not that cold
This is a review of Amundsen Expedition 1911 vodka from the Czech Republic. I sampled it in Germany in 2015. It’s clear, 37.5% alcohol, owned by Stock, and I thought it was okayish.
This one is called Amundsen Expedition 1911 vodka, and it’s from
Poland the Czech Republic. I bought it in Poland, along with several other fine bottles of the V. Then I took them home to Hamburg and lined them up along the wall in the place where I was living. It was beautiful.
Czech vodka on the map
I don’t know why I was initially under the impression that Amundsen Expedition 1911 vodka was from Poland. Maybe because I had bought it there. Anyway, it’s really from the Czech Republic.
There is an official website that oscillates between party drinking, icebergs, and fruity cocktail recipes. I liked it.
Amundsen vodka is apparently owned by Stock, a company in Plzen. They also own Pražská, and they have a distribution agreement with Diageo.
Apart from these I also found an Amundsen vodka Facebook page and an Instagram account. Both were active.
[online search from April 7th 2022]
There was still some confusion, though. At first I had been under the impression that the Amundsen vodka bottle had undergone a redesign. That was until I noticed an Instagram post that showed the bottle that I had along with the regular Amundsen vodka bottle. Apparently the stuff that I was drinking was called Amundsen Expedition 1911 vodka?
about vodka themes
Vodka manufacturers often rely on a theme to market their products. Be it the place where they manufacture (Finlandia, Danzka, Bavarka), something historical (Back In USSR) or even space aliens (Crystal Head). Even weapons can be a theme (Kalashnikov).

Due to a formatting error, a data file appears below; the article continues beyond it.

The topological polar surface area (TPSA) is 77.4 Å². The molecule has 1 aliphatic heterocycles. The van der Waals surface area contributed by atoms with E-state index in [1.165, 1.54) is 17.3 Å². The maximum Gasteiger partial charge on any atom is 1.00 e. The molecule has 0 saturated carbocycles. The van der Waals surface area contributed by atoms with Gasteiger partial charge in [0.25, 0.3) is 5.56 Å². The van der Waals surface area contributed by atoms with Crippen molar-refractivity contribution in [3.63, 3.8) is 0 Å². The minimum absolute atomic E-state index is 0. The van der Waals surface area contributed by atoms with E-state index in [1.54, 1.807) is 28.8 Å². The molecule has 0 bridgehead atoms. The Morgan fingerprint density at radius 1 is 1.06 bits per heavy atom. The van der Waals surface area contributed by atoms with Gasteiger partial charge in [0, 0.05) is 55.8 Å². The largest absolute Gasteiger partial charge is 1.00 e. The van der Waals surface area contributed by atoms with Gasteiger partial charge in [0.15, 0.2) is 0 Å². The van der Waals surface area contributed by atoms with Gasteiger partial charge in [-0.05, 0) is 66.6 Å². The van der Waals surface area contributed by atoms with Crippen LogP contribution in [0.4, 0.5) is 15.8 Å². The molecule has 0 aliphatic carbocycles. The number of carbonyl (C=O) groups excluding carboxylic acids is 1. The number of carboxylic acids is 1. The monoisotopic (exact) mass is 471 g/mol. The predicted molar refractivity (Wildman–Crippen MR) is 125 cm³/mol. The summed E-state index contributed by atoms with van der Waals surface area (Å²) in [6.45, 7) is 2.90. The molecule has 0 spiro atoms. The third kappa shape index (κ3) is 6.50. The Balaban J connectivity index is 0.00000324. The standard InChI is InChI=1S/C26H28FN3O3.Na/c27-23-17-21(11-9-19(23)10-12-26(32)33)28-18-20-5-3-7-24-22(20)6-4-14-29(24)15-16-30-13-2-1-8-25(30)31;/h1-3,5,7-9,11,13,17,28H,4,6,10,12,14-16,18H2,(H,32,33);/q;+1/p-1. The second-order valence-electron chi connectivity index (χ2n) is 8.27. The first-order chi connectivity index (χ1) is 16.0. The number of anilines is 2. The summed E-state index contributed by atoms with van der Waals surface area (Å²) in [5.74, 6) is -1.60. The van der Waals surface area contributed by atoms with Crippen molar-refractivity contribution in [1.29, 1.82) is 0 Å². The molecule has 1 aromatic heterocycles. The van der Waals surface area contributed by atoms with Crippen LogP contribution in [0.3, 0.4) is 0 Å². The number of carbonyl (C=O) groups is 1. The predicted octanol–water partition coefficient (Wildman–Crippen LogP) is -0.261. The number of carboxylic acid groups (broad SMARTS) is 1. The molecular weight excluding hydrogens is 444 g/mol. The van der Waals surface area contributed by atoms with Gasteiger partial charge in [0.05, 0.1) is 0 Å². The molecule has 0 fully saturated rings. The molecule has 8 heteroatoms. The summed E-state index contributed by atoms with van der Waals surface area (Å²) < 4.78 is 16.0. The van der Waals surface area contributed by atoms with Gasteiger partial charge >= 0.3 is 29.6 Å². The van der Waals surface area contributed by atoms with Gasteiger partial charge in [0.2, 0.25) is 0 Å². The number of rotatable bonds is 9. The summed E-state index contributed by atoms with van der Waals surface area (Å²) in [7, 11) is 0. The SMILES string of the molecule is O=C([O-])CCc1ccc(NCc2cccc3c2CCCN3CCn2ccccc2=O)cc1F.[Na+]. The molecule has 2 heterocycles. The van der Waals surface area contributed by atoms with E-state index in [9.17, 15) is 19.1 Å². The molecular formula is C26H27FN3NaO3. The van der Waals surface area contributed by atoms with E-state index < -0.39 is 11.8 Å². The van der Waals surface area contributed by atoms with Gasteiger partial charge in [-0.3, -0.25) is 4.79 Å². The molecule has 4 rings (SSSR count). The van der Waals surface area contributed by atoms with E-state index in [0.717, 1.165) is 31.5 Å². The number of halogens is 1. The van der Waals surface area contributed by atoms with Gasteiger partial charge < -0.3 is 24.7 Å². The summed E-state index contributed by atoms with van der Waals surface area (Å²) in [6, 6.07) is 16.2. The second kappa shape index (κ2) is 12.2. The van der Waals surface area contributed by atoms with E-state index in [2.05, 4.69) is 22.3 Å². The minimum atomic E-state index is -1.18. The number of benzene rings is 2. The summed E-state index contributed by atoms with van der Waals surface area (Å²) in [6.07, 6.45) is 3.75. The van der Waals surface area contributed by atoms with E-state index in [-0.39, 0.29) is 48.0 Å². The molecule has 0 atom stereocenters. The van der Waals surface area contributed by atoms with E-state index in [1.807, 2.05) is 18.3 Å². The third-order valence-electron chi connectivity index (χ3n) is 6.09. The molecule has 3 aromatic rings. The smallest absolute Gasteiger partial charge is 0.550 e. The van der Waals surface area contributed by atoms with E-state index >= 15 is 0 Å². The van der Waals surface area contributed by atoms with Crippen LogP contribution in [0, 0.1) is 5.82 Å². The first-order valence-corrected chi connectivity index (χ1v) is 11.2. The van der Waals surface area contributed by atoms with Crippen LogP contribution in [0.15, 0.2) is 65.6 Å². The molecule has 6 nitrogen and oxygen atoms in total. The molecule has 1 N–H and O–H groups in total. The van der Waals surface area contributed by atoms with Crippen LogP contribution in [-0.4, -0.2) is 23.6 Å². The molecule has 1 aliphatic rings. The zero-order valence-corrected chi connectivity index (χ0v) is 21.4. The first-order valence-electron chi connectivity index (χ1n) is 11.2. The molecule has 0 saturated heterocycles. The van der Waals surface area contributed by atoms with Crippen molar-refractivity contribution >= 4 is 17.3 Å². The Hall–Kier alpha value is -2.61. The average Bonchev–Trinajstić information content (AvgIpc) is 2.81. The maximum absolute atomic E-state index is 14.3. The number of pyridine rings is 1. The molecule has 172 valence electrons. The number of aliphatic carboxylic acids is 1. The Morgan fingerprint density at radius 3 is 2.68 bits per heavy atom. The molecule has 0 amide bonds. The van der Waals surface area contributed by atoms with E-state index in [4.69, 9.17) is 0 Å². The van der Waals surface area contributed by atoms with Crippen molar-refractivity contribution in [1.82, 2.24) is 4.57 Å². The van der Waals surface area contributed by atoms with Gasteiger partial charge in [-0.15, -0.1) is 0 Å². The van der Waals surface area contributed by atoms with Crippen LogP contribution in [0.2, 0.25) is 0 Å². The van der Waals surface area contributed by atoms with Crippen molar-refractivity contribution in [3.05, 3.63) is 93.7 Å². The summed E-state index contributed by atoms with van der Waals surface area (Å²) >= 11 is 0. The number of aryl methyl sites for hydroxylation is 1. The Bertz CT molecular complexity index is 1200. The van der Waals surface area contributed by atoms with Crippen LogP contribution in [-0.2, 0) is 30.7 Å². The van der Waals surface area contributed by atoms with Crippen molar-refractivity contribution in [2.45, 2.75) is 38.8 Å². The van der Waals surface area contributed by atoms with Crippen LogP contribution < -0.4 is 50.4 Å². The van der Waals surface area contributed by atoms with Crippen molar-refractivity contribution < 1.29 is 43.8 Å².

In this case, it’s obviously Roald Amundsen and his 1911 polar expedition (I incidentally wrote a book review about his expedition once).
There’s a problem, though: Amundsen was from Norway, not from the Czech Republic. So how exactly do you market a product based on something that has nothing to do with you?
The manufacturers tried to tackle this issue by giving their Amundsen Expedition 1911 vodka bottle a bluish hue. Kind of like an iceberg. They also put a dog sled on the label, along with the claim that this vodka was supposed to be made of glacial water for a FEELING OF EXTREME COLDNESS. The part with the glacial water reminded me of Xellent.
Amundsen Expedition 1911 vodka tastes normal
Okay, back to our review of Amundsen Expedition 1911 vodka. As I was preparing to sample it at room temperature, I found myself wondering there was really going to be a cold taste. Some vodkas had it. Saimaa came to mind. Or Mansfeld.
But it turned out that Amundsen Expedition 1911 vodka wasn’t exactly polar. It has a clean taste to it, and it was pretty smooth on the tongue. But it wasn’t cold. In fact it burned a bit too much on the way down.
The aftertaste was okay. It did some warming in the stomach, but there wasn’t that much of an aromatic sensation, something fulfilling and lasting that usually characterizes a fine vodka.
The bottle looked good – I liked the simplicity of its design and the slightly blue glass. There was a dispenser, which I always appreciate. But the cap was rubbish. I have yet to figure out if it’s a screw cap or if you’re supposed to just press it on. It really is that flimsy.
The price was good. I got this half liter bottle for 8,76€. This means that 700ml would cost about 12,26€.
All in all, Amundsen Expedition 1911 vodka was goodish, not great. And it wasn’t very cold.